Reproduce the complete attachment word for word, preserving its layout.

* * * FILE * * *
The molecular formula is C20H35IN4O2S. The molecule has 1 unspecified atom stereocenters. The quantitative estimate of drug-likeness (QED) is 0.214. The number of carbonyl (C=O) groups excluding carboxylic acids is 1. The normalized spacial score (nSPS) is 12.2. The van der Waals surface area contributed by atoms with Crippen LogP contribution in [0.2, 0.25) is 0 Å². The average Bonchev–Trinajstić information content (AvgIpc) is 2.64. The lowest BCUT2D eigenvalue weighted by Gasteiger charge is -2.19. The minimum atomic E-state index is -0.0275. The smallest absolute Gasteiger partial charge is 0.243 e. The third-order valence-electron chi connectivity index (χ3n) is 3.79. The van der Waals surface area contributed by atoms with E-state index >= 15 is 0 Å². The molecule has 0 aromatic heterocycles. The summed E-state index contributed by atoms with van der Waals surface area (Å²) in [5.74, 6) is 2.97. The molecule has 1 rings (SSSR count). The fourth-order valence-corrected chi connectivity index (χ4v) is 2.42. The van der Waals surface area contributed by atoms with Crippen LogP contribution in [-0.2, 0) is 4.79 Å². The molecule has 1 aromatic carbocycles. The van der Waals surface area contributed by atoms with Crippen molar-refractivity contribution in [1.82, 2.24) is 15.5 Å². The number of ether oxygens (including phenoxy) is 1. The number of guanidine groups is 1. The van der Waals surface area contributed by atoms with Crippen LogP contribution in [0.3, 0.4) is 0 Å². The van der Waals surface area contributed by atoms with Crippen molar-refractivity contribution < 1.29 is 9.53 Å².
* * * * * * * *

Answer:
The molecular formula is C20H35IN4O2S. The molecule has 1 unspecified atom stereocenters. The quantitative estimate of drug-likeness (QED) is 0.214. The number of carbonyl (C=O) groups excluding carboxylic acids is 1. The normalized spacial score (nSPS) is 12.2. The van der Waals surface area contributed by atoms with Crippen LogP contribution in [0.2, 0.25) is 0 Å². The average Bonchev–Trinajstić information content (AvgIpc) is 2.64. The lowest BCUT2D eigenvalue weighted by Gasteiger charge is -2.19. The minimum atomic E-state index is -0.0275. The smallest absolute Gasteiger partial charge is 0.243 e. The third-order valence-electron chi connectivity index (χ3n) is 3.79. The van der Waals surface area contributed by atoms with E-state index >= 15 is 0 Å². The molecule has 0 aromatic heterocycles. The summed E-state index contributed by atoms with van der Waals surface area (Å²) in [5.74, 6) is 2.97. The molecule has 1 rings (SSSR count). The fourth-order valence-corrected chi connectivity index (χ4v) is 2.42. The van der Waals surface area contributed by atoms with Crippen LogP contribution in [-0.2, 0) is 4.79 Å². The molecule has 1 aromatic carbocycles. The van der Waals surface area contributed by atoms with Crippen molar-refractivity contribution in [1.82, 2.24) is 15.5 Å². The number of ether oxygens (including phenoxy) is 1. The number of guanidine groups is 1. The van der Waals surface area contributed by atoms with Crippen LogP contribution in [0.3, 0.4) is 0 Å². The van der Waals surface area contributed by atoms with Crippen molar-refractivity contribution < 1.29 is 9.53 Å².